2014 was a year of technological highs and lows. It was this year that brought users a number of newly released mobile devices, when students started learning code at an early age, and a year that introduced a sweeping trend of wearables and other IoE devices to the general public.
Yet it was also in 2014 when support ended for many Windows XP users; when the JP Morgan, Kmart, Dairy Queen, and other high-profile breaches affected billions of users; when the iCloud hack leaked sensitive photos of celebrities; and when the hack of Sony Pictures caused devastating consequences for the company.
2014 was a year rich with security stories that gives users a lot to think about. It's about time for users to learn from the costs of the past year’s security lapses and gear up for a safer and more secure digital life in 2015.
This past year, online users were exposed to privacy risks from popular online platforms such as social media and mobile apps. For a safer 2015, one of the first steps you should do is to check your social account settings and ensure that you limit the amount of personal information you share, and who you share it with.
An average person manages at least three social media accounts, the most prominent one being Facebook. Be familiar with the privacy and data use settings of each account and be updated with the latest changes in their data policies. Tweak them accordingly until you’re comfortable with whom you share which posts or updates. You can also use a privacy scanner to automatically check accounts for possible privacy issues.
By the third quarter of 2014, we have already seen multiple vulnerabilities that affect desktop computers, mobile devices, and servers. Protect your devices and optimize your computing experience this coming 2015 by making it a habit to always update and patch your software. Remember to automate patches for all your software and uninstall those that are rarely being used to minimize the risks of exploits.
Mobile vulnerabilities were also highlighted in 2014 with the emergence of the iOS-affecting Masque malware and the Android FakeID vulnerability. In addition, the number of mobile malware has more than doubled in the second half of 2014, just six months after hitting the two million milestone. There are now a total of 4.37 million malicious and high risk apps out there. As a result, mobile devices need to be protected from these threats to prevent data theft or loss, especially now that mobile payments are also becoming more popular.
To do this, mobile users should check for unsafe settings that are enabled or left on by default on mobile devices. Check twice if you’re comfortable with how you share data over a wireless or Bluetooth connection, which ones are allowed to access your location, which passcodes or other security measures you use to access mobile services, and others. Install mobile security software that can instantly block harmful apps, alert you to unauthorized access, and encrypts your mobile data.
Despite the many ways that users can now authenticate their accounts and devices, such as biometric features, passwords are not going away anytime soon. As such, properly managing passwords is part of your duty to protect your digital life. Always use strong passwords that employ a mix of alphanumeric characters and punctuations that do not include any readily available information such as your name or birthday and that only you can decipher. Remember not to recycle passwords as this will only give cybercriminals access to multiple accounts by just figuring out your credentials for one.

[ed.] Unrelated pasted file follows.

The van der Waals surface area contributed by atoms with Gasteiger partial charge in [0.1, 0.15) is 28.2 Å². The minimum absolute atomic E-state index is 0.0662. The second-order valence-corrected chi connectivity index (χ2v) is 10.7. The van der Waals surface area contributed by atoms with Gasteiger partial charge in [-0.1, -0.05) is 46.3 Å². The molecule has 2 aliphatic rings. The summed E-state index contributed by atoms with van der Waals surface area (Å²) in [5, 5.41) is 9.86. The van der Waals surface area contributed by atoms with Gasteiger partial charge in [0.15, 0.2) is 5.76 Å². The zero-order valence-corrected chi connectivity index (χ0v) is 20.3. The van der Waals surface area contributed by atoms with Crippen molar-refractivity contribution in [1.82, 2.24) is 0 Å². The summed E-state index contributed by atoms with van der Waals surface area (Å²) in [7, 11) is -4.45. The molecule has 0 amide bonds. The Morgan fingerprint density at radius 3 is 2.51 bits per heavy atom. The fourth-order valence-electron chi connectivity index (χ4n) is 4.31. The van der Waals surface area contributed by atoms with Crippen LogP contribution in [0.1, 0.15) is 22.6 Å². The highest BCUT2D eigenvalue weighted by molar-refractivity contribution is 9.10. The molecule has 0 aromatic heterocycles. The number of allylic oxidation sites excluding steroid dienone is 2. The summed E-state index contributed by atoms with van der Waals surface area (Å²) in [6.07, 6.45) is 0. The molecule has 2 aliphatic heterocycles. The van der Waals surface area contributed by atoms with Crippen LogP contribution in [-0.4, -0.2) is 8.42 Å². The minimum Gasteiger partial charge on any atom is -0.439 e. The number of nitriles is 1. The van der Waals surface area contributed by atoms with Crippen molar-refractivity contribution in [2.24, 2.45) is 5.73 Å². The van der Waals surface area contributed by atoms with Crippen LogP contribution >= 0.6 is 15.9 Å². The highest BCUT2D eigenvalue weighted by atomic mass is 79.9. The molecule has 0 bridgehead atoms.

To make your life easier, you can also choose to use a password manager, which require you to memorize just one master password. Moreover, opt to use two-factor authentication, if available, so as to provide another layer of security for your online accounts.
There is always that story of someone who either had their hard drive fried, their mobile device stolen, or their account locked, leading them to lose their files entirely. One way to get out of this probable mess is to regularly back up files. Remember to employ the three-two-one rule when you back up files, making sure you have the following:
Social scams and phishing sites have not stopped in 2014 and show no signs of stopping in the near future. They mostly put online banking users and online shoppers at risk of revealing financial information in phishing sites. To fight this, users should remember to bookmark trusted online banking and shopping sites. Follow only legitimate websites that use secure protocols and offer fraud protection to stay safe from cybercriminals.
Finally, given that cybercriminals are likely to target users who may not know enough of the dangers of online computing, kids who use the Internet may put the entire family at risk. This does not include the dangers of having kids access sites that they are not ready to process yet. Parents, teachers, and guardians would do well to limit kids’ access to the Internet via parental controls and filters. Always monitor the kids’ online activity and allot a designated time for use to ensure that they get the most out of it without being exposed to individuals that may want to cause them or their families harm.
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